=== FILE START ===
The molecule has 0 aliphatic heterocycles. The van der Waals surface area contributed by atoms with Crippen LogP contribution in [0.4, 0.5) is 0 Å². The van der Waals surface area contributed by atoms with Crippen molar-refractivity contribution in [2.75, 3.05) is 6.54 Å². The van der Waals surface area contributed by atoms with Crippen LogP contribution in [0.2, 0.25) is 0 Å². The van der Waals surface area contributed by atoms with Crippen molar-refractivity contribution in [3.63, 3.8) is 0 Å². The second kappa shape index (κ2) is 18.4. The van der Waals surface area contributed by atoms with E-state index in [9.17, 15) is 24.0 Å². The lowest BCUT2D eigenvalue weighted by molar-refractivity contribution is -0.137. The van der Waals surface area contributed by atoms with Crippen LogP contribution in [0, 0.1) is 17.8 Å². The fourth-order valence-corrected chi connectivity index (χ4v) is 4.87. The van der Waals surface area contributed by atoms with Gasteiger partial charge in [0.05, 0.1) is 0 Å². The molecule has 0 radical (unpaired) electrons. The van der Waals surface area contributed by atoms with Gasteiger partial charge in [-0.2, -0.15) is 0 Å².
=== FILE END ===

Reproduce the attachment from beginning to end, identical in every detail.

The molecule has 0 aliphatic heterocycles. The van der Waals surface area contributed by atoms with Crippen LogP contribution in [0.4, 0.5) is 0 Å². The van der Waals surface area contributed by atoms with Crippen molar-refractivity contribution in [2.75, 3.05) is 6.54 Å². The van der Waals surface area contributed by atoms with Crippen LogP contribution in [0.2, 0.25) is 0 Å². The van der Waals surface area contributed by atoms with Crippen molar-refractivity contribution in [3.63, 3.8) is 0 Å². The second kappa shape index (κ2) is 18.4. The van der Waals surface area contributed by atoms with E-state index in [9.17, 15) is 24.0 Å². The lowest BCUT2D eigenvalue weighted by molar-refractivity contribution is -0.137. The van der Waals surface area contributed by atoms with Crippen LogP contribution in [0, 0.1) is 17.8 Å². The fourth-order valence-corrected chi connectivity index (χ4v) is 4.87. The van der Waals surface area contributed by atoms with Gasteiger partial charge in [0.05, 0.1) is 0 Å². The molecule has 0 radical (unpaired) electrons. The van der Waals surface area contributed by atoms with Gasteiger partial charge in [-0.2, -0.15) is 0 Å².